08 February 2013 10:02 [Source: ICB]
How effectively petrochemical companies capitalise on the shale advantage in North America will colour financial performance for years to come.
Feedstock trends may affect new projects
As with all these things, firms have to weigh the advantages of being among the first to add capacities and to strike new feedstock supply and product off-take agreements, against taking time to consider their options. The early work of converting existing plants to crack more natural gas liquids (NGLs), principally ethane, has mostly been done. The next steps will either involve major investments or more "capacity creep".
The results of the early steps have been highlighted in the fourth-quarter and full-year financial results of the major US petrochemical producers.
The levering of the low-cost ethane advantage directly into polymers was clear from the Dow Chemical results. ExxonMobil said that $330m (€241m) of the $415m increase in its fourth-quarter chemicals earnings were the result of higher margins, mainly in commodities. Ethane-fed cracker margins in the US were much higher in the fourth quarter than a year before. The ready availability of natural gas NGLs from shale had helped keep the ethane price low. And with a higher ethylene price in the fourth quarter most companies were doing well.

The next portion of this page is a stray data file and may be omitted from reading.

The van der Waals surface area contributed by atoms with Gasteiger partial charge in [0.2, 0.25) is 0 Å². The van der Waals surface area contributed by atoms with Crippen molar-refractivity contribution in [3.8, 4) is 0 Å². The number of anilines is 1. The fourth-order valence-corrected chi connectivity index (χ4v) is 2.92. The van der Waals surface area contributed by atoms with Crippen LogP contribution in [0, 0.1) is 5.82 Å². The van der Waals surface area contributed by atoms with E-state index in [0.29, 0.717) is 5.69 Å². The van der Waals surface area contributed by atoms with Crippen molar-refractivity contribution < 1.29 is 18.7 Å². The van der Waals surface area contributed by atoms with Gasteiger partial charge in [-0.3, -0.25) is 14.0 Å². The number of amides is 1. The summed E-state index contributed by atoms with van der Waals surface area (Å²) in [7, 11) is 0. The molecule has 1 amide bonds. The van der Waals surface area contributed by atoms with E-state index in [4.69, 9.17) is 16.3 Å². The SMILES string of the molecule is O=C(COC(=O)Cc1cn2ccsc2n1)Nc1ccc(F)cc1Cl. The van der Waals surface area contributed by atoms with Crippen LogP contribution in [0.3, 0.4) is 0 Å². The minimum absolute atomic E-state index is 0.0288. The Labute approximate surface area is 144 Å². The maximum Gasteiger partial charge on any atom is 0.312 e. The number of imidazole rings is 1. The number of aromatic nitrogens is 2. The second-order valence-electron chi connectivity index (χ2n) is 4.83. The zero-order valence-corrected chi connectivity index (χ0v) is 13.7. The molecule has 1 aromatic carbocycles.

LyondellBasell's Americas olefins business, for instance, continued to benefit from the revolution in natural gas and NGLs, the company said on 1 February. It has lightened its US Gulf Coast cracker feed significantly, with NGLs accounting for 85% of the total in 2012 versus 75% in 2011.
CEO Jim Gallogly believes that "a reasonable number" of the new cracker and cracker expansion projects in the US will go ahead but he is not so sure of some of those announced more recently.
Energy giant Shell has its own plans for a world scale cracker in Pennsylvania which would be integrated directly into shale operations in the Marcellus field.
Shell CEO Peter Voser spoke last week of the implications of potential overcapacity in LNG and olefins in North America.
"If too many LNG projects and too many crackers are coming into the construction phase in the US you will see costs go up very fast," he warned.
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